By Naomi Roper
Izzy (Zelda Adams) lives with her mother (Toby Poser) in a beautiful home in the mountains. They are each other’s best friends. They have a metal style band and play together while dressed in glam rock outfits and makeup. Izzy is sick, so her mother says, she cannot go near people due to her weakened immune system. But when a lost hiker approaches the lonely Izzy it leads her on a journey to his niece who lives nearby. Maybe Izzy isn’t quite as sick as her mother claims. Maybe she’s something else entirely.
Hellbender is a haunting, melancholy, coming of age tale that mixes mind fuck visuals with cottage core aesthetics to winning effect. The Adams Family (pun intended) are a talented bunch. Hellbender (the family’s follow up to The Deeper You Dig) is directed and written by John Adams, Toby Poser and Zelda Adams (father, mother, daughter respectively). All three star (John Adams is the hiker who prompts Izzy’s yearning for companionship) alongside Lulu Adams (Izzy’s sister) as Amber, Izzy’s first real friend. The music is by John Adams who also edits and he does the cinematography alongside Zelda with mum Toby as costume designer. Plus Zelda sings throughout. That is one hell of a multi-tasking, talented family.
Zelda Adams is wonderful as Izzy. Sweet, slightly awkward and nakedly vulnerable she loves her mother but just wants something more from the world outside. As she learns of her origins we see Izzy grow into her power becoming stronger and more certain. Adams successfully manages the switch from gauche naif to something terrifying without giving us tonal whiplash. She’s still Izzy but an Izzy who has become aware of her true nature. As the unnamed mother Poser overflows with love for Izzy while becoming increasingly concerned about what she is becoming (the only misstep in an otherwise excellent film is a very on the nose shot of Poser staring in worry at a wasp trapped behind a windowpane). Poser has this sort of ancient goddess quality to her (not at all a comment on her age). She exudes a sense of knowing and seeing all and she is fierce in her desire to protect her daughter from all things, including herself. Together they are a formidable acting duo.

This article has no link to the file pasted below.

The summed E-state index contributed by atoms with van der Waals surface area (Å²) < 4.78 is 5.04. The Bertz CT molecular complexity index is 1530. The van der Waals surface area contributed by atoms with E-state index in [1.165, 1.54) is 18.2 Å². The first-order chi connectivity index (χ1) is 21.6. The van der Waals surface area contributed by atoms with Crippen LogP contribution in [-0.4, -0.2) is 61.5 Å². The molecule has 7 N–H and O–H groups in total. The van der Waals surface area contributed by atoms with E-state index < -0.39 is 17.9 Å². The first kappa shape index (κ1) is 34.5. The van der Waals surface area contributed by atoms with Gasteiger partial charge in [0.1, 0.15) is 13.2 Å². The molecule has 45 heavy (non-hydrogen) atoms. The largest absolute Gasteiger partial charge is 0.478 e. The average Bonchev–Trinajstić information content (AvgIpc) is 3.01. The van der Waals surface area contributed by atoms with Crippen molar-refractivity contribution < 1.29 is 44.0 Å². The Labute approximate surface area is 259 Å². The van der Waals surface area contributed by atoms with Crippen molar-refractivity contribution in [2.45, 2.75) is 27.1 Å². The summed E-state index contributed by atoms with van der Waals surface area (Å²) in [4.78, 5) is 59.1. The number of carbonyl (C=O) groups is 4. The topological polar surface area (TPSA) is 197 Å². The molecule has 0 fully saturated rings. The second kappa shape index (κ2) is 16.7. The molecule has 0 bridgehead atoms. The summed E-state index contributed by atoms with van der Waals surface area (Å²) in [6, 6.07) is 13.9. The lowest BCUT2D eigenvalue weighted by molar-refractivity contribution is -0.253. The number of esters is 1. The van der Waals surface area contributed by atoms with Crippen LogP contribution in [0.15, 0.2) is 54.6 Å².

The visuals are this fascinating mix of cottage core and a peek into the depths of hell. Izzy and her mother eat foraged food that is beautifully plated in a way that would earn them a bazillion followers on Instagram and a publishing deal. Yet when they are in touch with who they truly are the screen dissolves into a psychedelic look into madness as blood-drenched horror fills the screen. A beautiful shot shows Izzy and her mother, stoned on the life power of maggots, lying in the pure white snow making images from some sort of black essence. It’s hauntingly beautiful and deeply disturbing all at once.
Every frame of this film drips with pure menace. Even innocuous scenes of mother and daughter being happy are infused with a sense of complete and total dread that builds until the point that you can barely breathe.
Hellbender is a unique coming of age tale. Haunting, lyrical and melancholy this is something rather special and highlights the Adams clan as a filmmaking force to be reckoned with.
Hellbender played at the Fantasia International Film Festival.